Business Card Etiquette

It is doubtful that any kind of etiquette remains in the west when it comes to the presentation of a business card but etiquette in such matters does still exist in Japan. In Japan a business card is known as a meishi (??) and the presentation and treatment of it of it should be carried out in an appropriate manner. The card should be presented by the presenter holding the top two corners of the card, allowing the recipient to be able to view the details on the card. The recipient should then use both hands to receive it, holding both of the bottom two corners, at which time both the presenter and the recipient will bow towards each other. If there are two or more cards being presented at the same time, the lowest ranking or the presenter with the lowest status, should ensure that their card is being presented at a lower height than any other card being presented, affording the recipient the opportunity of knowing which card is perhaps more important. A received business card or meishi must be treated with respect therefore never just be placed randomly in a pocket, it should be placed in a leather case where it cannot become aged or damaged as, if it does, it is a sign of disrespect for the presenter of the card.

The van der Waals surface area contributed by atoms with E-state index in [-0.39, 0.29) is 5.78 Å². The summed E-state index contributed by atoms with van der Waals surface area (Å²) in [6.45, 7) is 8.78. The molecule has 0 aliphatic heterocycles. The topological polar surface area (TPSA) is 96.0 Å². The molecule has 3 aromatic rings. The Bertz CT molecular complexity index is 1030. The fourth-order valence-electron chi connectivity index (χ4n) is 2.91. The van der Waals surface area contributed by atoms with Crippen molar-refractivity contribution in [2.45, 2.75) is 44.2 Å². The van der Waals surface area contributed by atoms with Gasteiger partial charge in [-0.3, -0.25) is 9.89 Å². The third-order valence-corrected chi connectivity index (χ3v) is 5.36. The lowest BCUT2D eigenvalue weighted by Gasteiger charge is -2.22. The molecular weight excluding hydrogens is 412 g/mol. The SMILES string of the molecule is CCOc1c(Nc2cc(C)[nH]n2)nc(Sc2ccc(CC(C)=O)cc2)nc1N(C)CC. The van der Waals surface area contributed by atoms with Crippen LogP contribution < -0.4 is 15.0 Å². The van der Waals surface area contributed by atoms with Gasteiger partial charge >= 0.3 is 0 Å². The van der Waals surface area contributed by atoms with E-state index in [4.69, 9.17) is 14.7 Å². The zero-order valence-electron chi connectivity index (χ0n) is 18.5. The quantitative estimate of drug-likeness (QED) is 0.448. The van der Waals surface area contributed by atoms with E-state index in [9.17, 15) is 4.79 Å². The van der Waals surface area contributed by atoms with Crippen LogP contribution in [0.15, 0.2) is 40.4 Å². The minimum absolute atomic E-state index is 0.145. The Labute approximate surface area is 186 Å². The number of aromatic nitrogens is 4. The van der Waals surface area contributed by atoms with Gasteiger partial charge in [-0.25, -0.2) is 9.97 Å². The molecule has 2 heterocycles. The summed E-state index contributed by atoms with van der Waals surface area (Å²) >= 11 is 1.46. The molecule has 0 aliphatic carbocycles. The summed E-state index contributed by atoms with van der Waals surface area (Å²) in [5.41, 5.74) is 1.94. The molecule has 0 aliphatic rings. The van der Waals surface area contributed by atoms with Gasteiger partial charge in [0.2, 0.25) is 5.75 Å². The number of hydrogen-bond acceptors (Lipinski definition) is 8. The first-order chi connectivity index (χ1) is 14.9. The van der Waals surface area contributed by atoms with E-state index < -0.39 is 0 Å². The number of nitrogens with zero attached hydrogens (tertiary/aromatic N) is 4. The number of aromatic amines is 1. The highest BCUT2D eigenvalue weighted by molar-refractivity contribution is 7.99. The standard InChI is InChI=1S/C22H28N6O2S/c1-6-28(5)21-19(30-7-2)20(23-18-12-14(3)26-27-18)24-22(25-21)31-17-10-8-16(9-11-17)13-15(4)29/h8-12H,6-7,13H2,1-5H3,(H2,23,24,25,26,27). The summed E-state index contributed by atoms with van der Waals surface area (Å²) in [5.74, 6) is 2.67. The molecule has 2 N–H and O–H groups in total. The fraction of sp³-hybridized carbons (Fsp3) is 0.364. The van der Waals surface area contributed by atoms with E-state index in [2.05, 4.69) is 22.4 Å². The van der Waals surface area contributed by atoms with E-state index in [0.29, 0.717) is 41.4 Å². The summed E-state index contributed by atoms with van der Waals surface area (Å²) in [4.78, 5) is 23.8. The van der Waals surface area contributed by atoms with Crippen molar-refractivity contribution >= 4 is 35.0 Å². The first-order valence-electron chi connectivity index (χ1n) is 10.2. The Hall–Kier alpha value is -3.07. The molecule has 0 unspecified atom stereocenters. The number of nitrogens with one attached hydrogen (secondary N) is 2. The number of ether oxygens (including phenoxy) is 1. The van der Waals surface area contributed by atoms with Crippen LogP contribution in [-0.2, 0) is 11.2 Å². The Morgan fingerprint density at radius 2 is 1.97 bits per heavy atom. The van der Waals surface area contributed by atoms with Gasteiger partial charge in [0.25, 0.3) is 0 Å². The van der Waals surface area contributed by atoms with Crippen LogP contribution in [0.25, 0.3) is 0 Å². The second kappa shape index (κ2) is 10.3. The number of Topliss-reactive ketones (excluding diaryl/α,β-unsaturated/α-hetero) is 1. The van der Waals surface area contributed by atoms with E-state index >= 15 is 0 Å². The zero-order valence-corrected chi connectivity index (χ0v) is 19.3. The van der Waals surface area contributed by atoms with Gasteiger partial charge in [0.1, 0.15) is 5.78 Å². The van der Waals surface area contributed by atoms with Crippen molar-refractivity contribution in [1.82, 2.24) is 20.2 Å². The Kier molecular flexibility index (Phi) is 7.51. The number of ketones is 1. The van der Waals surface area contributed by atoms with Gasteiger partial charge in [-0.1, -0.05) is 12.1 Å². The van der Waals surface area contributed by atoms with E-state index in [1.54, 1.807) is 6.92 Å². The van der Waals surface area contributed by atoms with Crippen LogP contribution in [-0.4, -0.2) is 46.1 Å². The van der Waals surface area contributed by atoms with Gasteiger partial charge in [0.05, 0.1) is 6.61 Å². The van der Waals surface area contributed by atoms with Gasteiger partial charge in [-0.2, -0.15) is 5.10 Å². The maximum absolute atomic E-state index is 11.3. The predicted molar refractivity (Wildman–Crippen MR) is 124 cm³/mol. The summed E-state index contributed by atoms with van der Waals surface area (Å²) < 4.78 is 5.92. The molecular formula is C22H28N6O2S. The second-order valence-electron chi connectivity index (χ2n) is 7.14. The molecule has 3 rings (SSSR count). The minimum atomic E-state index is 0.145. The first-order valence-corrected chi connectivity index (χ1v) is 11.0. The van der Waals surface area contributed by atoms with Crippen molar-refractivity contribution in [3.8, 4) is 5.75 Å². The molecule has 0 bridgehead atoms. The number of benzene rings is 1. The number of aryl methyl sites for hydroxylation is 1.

Of course, Japan is in the east where, oddly enough, the business card is generally accepted as originating from but in China, not Japan. In 15th century China, the business card first originated as a sort of visiting card and would be provided at the entrance of an establishment in order that it could then be presented to the owner who would decide if entry should be permitted. This is a similar way in which the first business cards were used in Europe during the 17th century but then they were perhaps more used, certainly during LOUIS X1V’s reign in France, as a form of introduction of a man to a lady in a household. This formality followed the rules that one card should be presented for female member of the household and from the card, the females would decide if the man should be permitted entry. If the man received no response after having presented his cards, he was to assume his call was unwelcome.

Those days of strict protocol, at least in the west, are long over and today’s business cards are handed out without any sort of pomp or ceremony, sometimes almost forced upon a person or at least thrust at them with encouragement to accept. The cards did at one time also follow strict guidelines as to what information was placed on them and also how that information was presented however, that too seems to have passed with time as, today, a business card can even be made from a variety of materials and have designs, logos and any other kind of graphics included on it, along with any information that the owner of the card may see fit.